Thanks to the pandemic, been a very hard year for a lot of arts organizations. How does the arts community rebound from all of this?

Wilhelm:  I recommend two excellent research reports on successful arts rebounding, available from SMU Data Arts:

1) The Alchemy of High Performing Organizations, and (2) In It For the Long Haul.  Key findings include assessing how meaningful work is to local community; maintaining an adaptive culture; disciplined standards for financial health;  and objective,  strategic decision making.

Self: I think it can but it likely won’t be a quick rebound and some of the smaller organizations may be unable to bounce back.  Many employees…musicians, actors, dancers, staffers… for organizations that have completely shut down may have moved on to other jobs or locations.

I’ve interviewed several people involved in various philanthropic efforts, and one prevailing thought they all independently voice is that while they’re reluctant to say anything involved with the pandemic is a silver lining, they do think that the fact that it’s forced nonprofits to look into new ways to reach the public and fundraise will make them stronger later, even after the pandemic is over. What is your assessment?

Wilhelm: Adversity compels us to change. In order to survive and thrive, every non-profit organization must undergo rigorous assessment of strengths,  weaknesses and whether current capacity is sufficient to meet community needs.  Filling gaps may direct new collaboration, partnering and—if closely allied in culture, mission and values–mergers of compatible organizations.  Tools for successful outcomes need to be fine-honed—our ability to listen and learn from others who hold different opinions and represent diverse backgrounds.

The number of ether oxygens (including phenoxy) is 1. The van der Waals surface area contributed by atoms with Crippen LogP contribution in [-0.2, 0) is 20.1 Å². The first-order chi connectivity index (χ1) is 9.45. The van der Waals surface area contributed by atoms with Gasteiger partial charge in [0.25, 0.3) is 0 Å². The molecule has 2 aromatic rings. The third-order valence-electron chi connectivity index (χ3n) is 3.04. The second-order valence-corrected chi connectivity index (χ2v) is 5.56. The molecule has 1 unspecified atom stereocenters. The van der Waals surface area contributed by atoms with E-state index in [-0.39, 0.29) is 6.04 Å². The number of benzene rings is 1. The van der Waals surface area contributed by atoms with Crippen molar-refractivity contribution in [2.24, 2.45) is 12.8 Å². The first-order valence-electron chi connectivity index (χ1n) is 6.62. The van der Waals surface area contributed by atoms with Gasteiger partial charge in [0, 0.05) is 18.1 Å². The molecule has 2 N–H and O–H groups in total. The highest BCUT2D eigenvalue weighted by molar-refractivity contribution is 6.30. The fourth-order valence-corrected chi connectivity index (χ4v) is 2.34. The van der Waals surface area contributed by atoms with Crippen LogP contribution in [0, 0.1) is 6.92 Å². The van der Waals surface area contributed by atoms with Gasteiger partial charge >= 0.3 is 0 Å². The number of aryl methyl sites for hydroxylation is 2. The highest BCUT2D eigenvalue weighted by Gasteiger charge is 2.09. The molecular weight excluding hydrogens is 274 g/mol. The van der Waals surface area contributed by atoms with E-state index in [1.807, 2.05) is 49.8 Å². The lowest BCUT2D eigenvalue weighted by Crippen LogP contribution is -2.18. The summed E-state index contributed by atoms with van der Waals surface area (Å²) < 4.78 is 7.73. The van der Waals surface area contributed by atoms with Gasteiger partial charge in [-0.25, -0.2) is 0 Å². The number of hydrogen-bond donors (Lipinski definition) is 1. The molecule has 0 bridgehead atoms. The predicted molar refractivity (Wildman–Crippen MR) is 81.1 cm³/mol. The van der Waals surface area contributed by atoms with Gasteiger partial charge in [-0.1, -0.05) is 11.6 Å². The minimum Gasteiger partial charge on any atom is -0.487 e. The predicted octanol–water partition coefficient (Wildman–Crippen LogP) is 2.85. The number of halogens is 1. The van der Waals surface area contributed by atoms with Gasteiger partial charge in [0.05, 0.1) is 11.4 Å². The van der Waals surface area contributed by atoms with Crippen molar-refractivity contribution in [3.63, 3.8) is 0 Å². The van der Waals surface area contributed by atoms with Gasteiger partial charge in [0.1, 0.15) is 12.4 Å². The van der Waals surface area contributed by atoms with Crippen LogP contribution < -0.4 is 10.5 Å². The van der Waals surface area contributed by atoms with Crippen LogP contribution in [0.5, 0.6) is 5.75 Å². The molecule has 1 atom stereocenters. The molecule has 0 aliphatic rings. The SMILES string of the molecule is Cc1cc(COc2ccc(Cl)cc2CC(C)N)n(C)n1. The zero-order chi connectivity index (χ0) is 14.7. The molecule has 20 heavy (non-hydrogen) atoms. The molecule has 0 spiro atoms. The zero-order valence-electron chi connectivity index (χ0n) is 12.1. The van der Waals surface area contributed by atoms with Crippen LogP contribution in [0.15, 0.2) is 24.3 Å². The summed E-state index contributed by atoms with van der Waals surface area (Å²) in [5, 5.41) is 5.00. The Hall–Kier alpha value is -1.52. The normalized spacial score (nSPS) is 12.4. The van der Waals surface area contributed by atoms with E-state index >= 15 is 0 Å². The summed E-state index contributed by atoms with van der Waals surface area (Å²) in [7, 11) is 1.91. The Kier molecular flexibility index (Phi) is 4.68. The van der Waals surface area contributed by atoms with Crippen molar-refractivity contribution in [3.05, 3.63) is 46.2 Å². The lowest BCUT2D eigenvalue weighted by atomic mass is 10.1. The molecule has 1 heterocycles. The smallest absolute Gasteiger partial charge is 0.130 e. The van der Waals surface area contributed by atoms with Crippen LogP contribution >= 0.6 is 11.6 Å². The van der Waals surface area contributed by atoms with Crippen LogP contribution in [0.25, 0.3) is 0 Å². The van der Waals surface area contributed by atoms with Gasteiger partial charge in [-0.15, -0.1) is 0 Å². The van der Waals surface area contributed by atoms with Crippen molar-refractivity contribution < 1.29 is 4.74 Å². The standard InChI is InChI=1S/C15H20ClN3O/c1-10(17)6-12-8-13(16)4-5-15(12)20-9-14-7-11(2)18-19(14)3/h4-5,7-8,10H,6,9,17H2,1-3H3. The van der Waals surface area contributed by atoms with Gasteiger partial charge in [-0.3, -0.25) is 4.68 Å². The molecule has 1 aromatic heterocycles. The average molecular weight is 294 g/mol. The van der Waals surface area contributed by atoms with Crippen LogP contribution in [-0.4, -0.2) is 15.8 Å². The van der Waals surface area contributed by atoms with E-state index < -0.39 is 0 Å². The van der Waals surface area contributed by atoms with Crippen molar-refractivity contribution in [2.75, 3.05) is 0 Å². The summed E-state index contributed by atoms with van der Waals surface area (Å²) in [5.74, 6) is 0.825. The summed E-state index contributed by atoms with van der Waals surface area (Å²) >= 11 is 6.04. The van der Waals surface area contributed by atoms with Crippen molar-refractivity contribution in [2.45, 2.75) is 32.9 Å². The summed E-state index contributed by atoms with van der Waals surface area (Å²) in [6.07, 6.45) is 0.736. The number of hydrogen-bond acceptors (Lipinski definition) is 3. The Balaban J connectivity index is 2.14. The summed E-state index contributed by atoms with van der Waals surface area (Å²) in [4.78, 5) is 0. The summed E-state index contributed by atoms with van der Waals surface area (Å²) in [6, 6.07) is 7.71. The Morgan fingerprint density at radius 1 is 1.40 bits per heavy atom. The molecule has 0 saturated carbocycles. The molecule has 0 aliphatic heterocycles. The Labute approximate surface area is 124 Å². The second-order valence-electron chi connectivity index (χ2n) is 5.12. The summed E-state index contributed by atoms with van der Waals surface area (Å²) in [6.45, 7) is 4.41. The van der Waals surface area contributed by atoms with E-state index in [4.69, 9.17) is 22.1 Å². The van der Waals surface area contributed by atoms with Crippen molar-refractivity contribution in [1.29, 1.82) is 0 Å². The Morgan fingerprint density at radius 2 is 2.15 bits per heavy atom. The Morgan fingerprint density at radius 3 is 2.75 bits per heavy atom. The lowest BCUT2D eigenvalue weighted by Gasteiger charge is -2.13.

Self: Most of the nonprofits with which I’m familiar were already using every way to fundraise but some new creative ways will surely emerge.  However, I think traditional donors, such as foundations that have stepped up during the pandemic with extra giving,  will need to continue to help nonprofits recover.

Bethany Erickson

Bethany Erickson, Digital Editor at People Newspapers, cut her teeth on community journalism, starting in Arkansas. Recently, she's taken home a few awards for her writing, including first place for her tornado coverage from the National Newspapers Association's 2020 Better Newspaper Contest, a Gold award for Best Series at the 2018 National Association of Real Estate Editors journalism awards, a 2018 Hugh Aynesworth Award for Editorial Opinion from the Dallas Press Club, and a 2019 award from NAREE for a piece linking Medicaid expansion with housing insecurity. She is a member of the Education Writers Association, the Society of Professional Journalists, the National Association of Real Estate Editors, the News Leaders Association, the News Product Alliance, and the Online News Association. She doesn't like lima beans, black licorice or the word synergy. You can reach her at [email protected].